What is strange, though, is that most people who surrounded me — my school, the town — were accepting towards identity in a way that I had not experienced before. In middle school, I had never enjoyed a modicum of acceptance, and if I had continued to acquiesce to my own oppression, I do not wish to know the person I would have come out as. Although I still battled suicidal thoughts throughout high school, I do not know if I would have survived if I had been anywhere else. I am glad that I made the decision that I did then, even if I did not have the fortitude to go about making it in the most forthright way possible. I loved you very much; I loved Pops very much, and I think that my childhood could have been very different had I the courage to say something. But I think you now understand why I could not and why I have never blamed myself for my silence.
However, I do blame myself for ever causing any of my family harm in the process. My present feelings of closeness to both you and Pops are inexpressible. I hope that this will never change, as I could not cherish your love more. If you knew how often I mention you to my friends, my coworkers, strangers, you would have no doubt of this. You are the ones I still go to for help, the ones whose advice I seek, the ones who I care about making happy more than anything else in the world.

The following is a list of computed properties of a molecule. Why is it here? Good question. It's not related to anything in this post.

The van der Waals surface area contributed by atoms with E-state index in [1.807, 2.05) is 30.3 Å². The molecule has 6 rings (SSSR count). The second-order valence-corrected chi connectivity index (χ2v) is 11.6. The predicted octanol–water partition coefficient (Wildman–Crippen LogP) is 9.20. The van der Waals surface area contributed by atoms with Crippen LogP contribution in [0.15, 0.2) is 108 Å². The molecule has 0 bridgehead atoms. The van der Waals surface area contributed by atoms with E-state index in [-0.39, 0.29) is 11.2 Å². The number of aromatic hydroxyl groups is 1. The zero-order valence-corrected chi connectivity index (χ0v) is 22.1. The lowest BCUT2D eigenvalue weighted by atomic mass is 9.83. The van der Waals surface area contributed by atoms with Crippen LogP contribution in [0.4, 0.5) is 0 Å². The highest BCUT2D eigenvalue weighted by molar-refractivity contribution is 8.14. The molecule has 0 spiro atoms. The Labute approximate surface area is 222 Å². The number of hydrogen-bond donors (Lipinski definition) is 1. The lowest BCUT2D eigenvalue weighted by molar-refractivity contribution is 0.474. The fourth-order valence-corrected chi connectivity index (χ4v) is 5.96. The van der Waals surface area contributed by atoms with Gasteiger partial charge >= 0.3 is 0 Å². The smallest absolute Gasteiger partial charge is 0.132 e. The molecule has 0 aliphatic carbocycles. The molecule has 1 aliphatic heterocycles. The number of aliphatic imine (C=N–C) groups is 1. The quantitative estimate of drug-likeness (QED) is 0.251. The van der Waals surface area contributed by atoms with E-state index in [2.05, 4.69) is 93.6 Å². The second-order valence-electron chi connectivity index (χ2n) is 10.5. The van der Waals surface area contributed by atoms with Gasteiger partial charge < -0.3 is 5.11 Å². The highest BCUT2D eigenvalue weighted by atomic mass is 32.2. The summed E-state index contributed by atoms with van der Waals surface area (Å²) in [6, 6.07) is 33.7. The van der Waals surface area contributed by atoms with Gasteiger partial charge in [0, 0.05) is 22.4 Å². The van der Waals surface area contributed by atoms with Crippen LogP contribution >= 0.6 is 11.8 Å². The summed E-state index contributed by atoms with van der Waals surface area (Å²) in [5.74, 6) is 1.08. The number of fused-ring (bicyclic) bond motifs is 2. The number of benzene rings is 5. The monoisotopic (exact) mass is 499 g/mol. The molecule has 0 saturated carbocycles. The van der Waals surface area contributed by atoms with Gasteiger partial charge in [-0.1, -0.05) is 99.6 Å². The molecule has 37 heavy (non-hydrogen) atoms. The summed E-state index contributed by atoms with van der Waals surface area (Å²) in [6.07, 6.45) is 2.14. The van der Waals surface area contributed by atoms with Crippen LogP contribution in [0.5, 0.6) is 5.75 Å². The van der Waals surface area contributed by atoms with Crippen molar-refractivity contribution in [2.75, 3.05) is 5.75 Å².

I know that I have told you a lot, some of it easier to deal with than other parts. In regards to my leaving, I don’t expect you to ever respond to what I have told you. I expect no response to my revelations and I don’t feel like they intrinsically merit any. These are hard truths, truths that, as of now, I have now told no one else but you. But I feel that lack of open, honest communication is what has kept my father and I apart so long. Sometimes I feel like we are strangers who happen to have the same feet. I do not wish the same for you and I, as your high regard means more to me than anything else in the world.
The easier parts, regarding sexual orientation and such, I am sure you had guessed. I have been dying to tell you for so, so long, and I have done a terrible job of staying silent about it because I never wished to. I shared this information with my father a few years ago, in our dining room, and he advised me not to say anything to you because I think that he felt you would not understand. I have always disagreed with him about that, and in the time that I acquiesced to his opinions, I made sure never to lie to you about anything. (Remember all that Project Runway that blared through our house? That didn’t turn itself on.)
But if I were to remain silent about this, to continue to keep secrets when secrecy was not necessary, would show that not much changed. I would still be the same kid who couldn’t be fully honest with the people he loves. What’s strange is that during the entire duration of my silence, I have known that you would be nothing less than supportive, accepting and caring. Even as I am writing this, I feel no hesitation, no uncertainty. I am happy. The words all look perfect, neatly typed out on the page, like the words I should have written all along. I am sorry that they did not get to you sooner.
I love you. I’m sorry if this hurts. I love you.
Your Grandson, Your “Nana Baby”